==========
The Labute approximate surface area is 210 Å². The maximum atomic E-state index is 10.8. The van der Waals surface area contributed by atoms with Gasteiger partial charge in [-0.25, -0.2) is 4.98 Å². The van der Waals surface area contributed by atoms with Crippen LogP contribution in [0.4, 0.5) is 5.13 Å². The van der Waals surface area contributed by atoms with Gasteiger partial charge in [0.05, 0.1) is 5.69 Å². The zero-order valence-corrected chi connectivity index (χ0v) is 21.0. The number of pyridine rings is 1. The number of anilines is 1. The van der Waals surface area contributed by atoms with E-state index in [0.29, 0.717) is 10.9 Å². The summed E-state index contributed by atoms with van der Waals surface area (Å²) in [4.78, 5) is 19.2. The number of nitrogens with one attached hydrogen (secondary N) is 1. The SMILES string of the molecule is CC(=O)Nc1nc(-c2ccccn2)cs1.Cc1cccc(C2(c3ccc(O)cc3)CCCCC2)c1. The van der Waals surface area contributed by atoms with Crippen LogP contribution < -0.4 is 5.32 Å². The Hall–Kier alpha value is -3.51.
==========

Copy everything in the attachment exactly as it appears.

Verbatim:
The Labute approximate surface area is 210 Å². The maximum atomic E-state index is 10.8. The van der Waals surface area contributed by atoms with Gasteiger partial charge in [-0.25, -0.2) is 4.98 Å². The van der Waals surface area contributed by atoms with Crippen LogP contribution in [0.4, 0.5) is 5.13 Å². The van der Waals surface area contributed by atoms with Gasteiger partial charge in [0.05, 0.1) is 5.69 Å². The zero-order valence-corrected chi connectivity index (χ0v) is 21.0. The number of pyridine rings is 1. The number of anilines is 1. The van der Waals surface area contributed by atoms with E-state index in [0.29, 0.717) is 10.9 Å². The summed E-state index contributed by atoms with van der Waals surface area (Å²) in [4.78, 5) is 19.2. The number of nitrogens with one attached hydrogen (secondary N) is 1. The SMILES string of the molecule is CC(=O)Nc1nc(-c2ccccn2)cs1.Cc1cccc(C2(c3ccc(O)cc3)CCCCC2)c1. The van der Waals surface area contributed by atoms with Crippen LogP contribution < -0.4 is 5.32 Å². The Hall–Kier alpha value is -3.51.